How an ultimately doomed American car manufacturer unwittingly laid the financial foundation of one of today’s most successful sports car makers.
Ferdinand Anton Ernst (better known as Ferry) Porsche visited the USA for the first time in his life in December 1951. The 42-year old general manager of Porsche AG; his father Ferdinand Senior having passed away earlier that year, was there to carry out consulting work on a military vehicle project for the US Army as well as to discuss sales and distribution with Max Hoffman, Porsche’s importer and distributor for North America.
During that meeting Hoffman suggested to Porsche that providing consultancy services for American carmakers might be a lucrative idea for the enterprising young firm. Shortly before, Hoffman had met with longtime Studebaker executive Richard A. Hutchinson to discuss the future of the American car market and he suggested that Studebaker should offer a true economy car, a kind of American Volkswagen, instead of trying to Continue reading “Deviating Fortunes”
In today’s motoring world the term ‘hybrid’ has been hi-jacked for a certain type of vehicle. It is a fair enough description, but this month, without ignoring the sterling work of Toyota and others, we would also like to reclaim the word on a wider scale.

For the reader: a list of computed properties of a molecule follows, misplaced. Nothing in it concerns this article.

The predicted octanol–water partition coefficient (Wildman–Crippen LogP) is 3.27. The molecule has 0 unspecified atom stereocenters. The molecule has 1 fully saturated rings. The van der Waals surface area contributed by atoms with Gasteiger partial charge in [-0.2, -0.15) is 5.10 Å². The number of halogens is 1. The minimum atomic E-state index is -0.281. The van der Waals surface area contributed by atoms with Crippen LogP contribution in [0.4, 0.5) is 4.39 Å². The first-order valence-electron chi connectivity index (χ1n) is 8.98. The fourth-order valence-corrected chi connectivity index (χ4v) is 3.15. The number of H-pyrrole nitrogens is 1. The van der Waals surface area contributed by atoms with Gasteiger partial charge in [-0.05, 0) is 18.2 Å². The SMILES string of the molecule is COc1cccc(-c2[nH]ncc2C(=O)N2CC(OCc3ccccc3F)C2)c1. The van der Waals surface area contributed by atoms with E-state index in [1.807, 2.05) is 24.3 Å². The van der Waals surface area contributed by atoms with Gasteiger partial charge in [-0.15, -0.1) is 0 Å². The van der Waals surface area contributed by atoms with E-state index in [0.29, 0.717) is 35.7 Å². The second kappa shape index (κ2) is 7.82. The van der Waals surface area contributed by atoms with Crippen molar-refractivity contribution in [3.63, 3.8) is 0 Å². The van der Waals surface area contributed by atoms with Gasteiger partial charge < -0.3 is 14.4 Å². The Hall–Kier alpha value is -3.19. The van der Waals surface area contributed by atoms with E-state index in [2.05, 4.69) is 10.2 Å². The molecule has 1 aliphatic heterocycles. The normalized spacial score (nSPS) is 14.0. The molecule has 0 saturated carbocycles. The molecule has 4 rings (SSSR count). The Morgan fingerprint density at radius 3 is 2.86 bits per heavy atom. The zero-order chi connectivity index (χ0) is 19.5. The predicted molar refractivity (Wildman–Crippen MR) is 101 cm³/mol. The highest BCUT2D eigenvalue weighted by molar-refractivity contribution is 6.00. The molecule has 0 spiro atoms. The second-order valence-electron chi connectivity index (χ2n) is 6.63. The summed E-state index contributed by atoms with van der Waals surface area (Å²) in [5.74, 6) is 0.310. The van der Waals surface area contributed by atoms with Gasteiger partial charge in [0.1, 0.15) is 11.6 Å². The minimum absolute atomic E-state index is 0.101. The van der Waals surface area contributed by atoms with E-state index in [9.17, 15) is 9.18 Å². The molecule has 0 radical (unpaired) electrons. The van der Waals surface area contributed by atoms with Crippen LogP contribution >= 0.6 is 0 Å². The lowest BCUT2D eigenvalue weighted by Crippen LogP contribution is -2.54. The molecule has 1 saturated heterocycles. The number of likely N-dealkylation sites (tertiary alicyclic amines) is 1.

There have always been hybrids in motoring. It is well known that Ferdinand Porsche created a petrol/electric hybrid at the start of the 20th Century – a clever idea which we more or less forgot about for 90 or more years. On a more general level, the motor industry was mixing and matching from the start, taking it to a mammoth scale the moment Fiat put an airship engine into one of its production chassis in 1910. Continue reading “Theme : Hybrids – Introduction”
Museums of the Alternative Motoring Universes of Both Porsche and Tatra
A recent visit to Austria was intended to lead to a return by way of Prague and, en route, a further diversion would be made to the Technical Museum Tatra in Kopřivnice. The Tatra company has a long and fine pedigree, and the streamlined 30s Tatras of Hans Ledwinka and his team, as well as their post-War successors, have long fascinated me and, to someone frustrated by cordons, the museum tantalisingly offers that “some of our exhibits and models are available for you to touch”. In the event, time conspired to make the zig-zag trip north impractical, though I strongly hope that I will have another chance.